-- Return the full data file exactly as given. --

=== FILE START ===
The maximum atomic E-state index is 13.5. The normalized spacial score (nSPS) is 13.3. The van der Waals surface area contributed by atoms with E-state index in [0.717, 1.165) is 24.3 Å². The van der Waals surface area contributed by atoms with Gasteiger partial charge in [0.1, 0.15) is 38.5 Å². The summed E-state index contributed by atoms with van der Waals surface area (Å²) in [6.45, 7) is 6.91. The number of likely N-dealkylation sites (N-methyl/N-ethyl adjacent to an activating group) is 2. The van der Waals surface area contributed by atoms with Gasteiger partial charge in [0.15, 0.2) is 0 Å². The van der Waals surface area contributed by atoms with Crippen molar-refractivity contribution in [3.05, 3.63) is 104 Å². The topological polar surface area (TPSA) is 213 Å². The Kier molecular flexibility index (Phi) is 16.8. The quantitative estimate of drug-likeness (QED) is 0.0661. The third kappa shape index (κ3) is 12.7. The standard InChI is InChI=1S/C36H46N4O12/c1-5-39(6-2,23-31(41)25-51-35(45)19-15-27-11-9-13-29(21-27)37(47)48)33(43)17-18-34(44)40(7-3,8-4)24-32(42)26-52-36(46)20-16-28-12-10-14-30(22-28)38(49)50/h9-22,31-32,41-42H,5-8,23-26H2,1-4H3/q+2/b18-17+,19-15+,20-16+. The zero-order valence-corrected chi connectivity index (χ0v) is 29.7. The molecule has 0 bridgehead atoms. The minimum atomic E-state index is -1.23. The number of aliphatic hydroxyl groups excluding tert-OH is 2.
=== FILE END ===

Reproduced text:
The maximum atomic E-state index is 13.5. The normalized spacial score (nSPS) is 13.3. The van der Waals surface area contributed by atoms with E-state index in [0.717, 1.165) is 24.3 Å². The van der Waals surface area contributed by atoms with Gasteiger partial charge in [0.1, 0.15) is 38.5 Å². The summed E-state index contributed by atoms with van der Waals surface area (Å²) in [6.45, 7) is 6.91. The number of likely N-dealkylation sites (N-methyl/N-ethyl adjacent to an activating group) is 2. The van der Waals surface area contributed by atoms with Gasteiger partial charge in [0.15, 0.2) is 0 Å². The van der Waals surface area contributed by atoms with Crippen molar-refractivity contribution in [3.05, 3.63) is 104 Å². The topological polar surface area (TPSA) is 213 Å². The Kier molecular flexibility index (Phi) is 16.8. The quantitative estimate of drug-likeness (QED) is 0.0661. The third kappa shape index (κ3) is 12.7. The standard InChI is InChI=1S/C36H46N4O12/c1-5-39(6-2,23-31(41)25-51-35(45)19-15-27-11-9-13-29(21-27)37(47)48)33(43)17-18-34(44)40(7-3,8-4)24-32(42)26-52-36(46)20-16-28-12-10-14-30(22-28)38(49)50/h9-22,31-32,41-42H,5-8,23-26H2,1-4H3/q+2/b18-17+,19-15+,20-16+. The zero-order valence-corrected chi connectivity index (χ0v) is 29.7. The molecule has 0 bridgehead atoms. The minimum atomic E-state index is -1.23. The number of aliphatic hydroxyl groups excluding tert-OH is 2.